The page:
It’s Time to Put Down Your Phone. Seriously

Talk a walk in the city, and you’ll notice everyone looking down with their back hunched over and their necks aching. No, they’re not looking for lost gold; they’re looking at their phones. Everyone is attached to their phone whether they’re walking down the street, in the car or sitting at home.

It’s a serious problem.

And it’s time that you put down your phone before it starts impacting your life. Four years ago, Israel topped the world in smartphone usage. The trend has become even worse since 2013. The smartphone market’s penetration is increasing, causing problems along the way.

Distracted driving is a major concern. Studies show that people are talking and texting at a rate of 9% of their drive. It takes just a brief second to get into an accident. Looking down at the phone to send a text while in motion is asking for an accident to occur.

If you get into a heated argument, you may have difficulty paying attention to the road and get into an accident, too.

Even if you’re not texting or talking and driving, there is also a concern for pedestrians. The BBC announced that there were 6,000 pedestrian deaths in the United States in 2016. The report suggests that smartphone usage may lead to pedestrian and driver distraction, which is leading to pedestrian injuries.

If accidents and potential death aren’t enough for people to detach from their phone, there are other interesting consequences to consider, too.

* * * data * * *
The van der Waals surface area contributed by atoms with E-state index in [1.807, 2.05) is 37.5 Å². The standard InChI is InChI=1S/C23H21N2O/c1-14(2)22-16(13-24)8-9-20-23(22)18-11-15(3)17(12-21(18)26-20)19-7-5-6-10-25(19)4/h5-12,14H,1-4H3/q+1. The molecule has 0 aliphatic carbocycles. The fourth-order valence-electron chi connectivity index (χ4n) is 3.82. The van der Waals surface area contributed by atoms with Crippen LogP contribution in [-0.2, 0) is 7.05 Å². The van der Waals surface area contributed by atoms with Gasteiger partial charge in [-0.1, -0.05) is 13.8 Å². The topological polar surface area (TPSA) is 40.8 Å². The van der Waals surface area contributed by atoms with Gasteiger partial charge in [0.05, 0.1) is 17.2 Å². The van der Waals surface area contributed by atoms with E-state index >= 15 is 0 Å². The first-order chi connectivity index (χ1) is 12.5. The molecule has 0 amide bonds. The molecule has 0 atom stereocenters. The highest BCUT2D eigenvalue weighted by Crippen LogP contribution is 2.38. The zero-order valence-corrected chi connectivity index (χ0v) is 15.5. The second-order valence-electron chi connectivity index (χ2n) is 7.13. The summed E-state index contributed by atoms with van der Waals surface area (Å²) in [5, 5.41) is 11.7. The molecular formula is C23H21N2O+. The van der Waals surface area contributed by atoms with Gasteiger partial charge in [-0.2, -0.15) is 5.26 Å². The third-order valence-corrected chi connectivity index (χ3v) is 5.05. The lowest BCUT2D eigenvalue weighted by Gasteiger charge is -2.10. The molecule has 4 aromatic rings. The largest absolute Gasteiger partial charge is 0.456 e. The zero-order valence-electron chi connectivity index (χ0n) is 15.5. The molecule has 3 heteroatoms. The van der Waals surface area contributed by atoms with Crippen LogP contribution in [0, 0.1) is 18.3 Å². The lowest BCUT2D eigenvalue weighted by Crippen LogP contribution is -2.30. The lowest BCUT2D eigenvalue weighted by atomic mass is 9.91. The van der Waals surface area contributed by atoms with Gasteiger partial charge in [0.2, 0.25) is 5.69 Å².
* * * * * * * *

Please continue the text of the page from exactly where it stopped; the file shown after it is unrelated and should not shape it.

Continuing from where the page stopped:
Socialization just isn’t the same as it once was. I was spending time with a relative this weekend, she is just 12, and I can’t tell you how many times she missed what I was saying. The problem is that she’s too busy looking at her phone to realize the world around her.

Social skills, while she has them and is very personable, are impacted because people are staring at their screens rather than in a person’s eyes during a conversation.

It may seem social to talk on Twitter, Facebook, Snapchat or Instagram, but when you never look up, you’re missing connecting with the real people around you. It’s hard enough to form lasting relationships without the distraction of smartphones, and it’s even harder when a person is too busy looking down at their phone to connect with people in real life.

Phones add to the problem of multitasking. Only 2% of people can multitask without impacting their performance. If you’re not in this 2%, your productivity is suffering. When you let your smartphone go into your pocket and not consume your day, you’ll:

  • Engage in meaningful conversation
  • Become more engaged at work
  • Make fewer errors
  • Free yourself from distractions

Smartphones definitely are handy for checking email or corresponding with team members across the world, but when you’re checking your messages every two minutes, it’s going to impact your performance.

It’s an epidemic that is hitting people across the world.

The only way to free yourself from the grasp of anti-socialism, distraction and loss of production is to put your phone down and start appreciating the world around you.

About the Author
 Jacob Maslow is passionate about writing. For more than ten years, he's used that passion to transform the web presence of a number of legal and medical professionals in creative, innovative and effective ways that get them noticed in a crowded field. Jacob is originally from Brooklyn. He packed up his five children and made Aliyah in 2014. Jacob's experience and varied interests lend themselves to a diverse palette of topics ranging from technology, marketing, politics, social media, ethics, current affairs, family matters and more. In his spare time, Jacob enjoys being an active member of social media including groups on Facebook and taking in the latest movies. 
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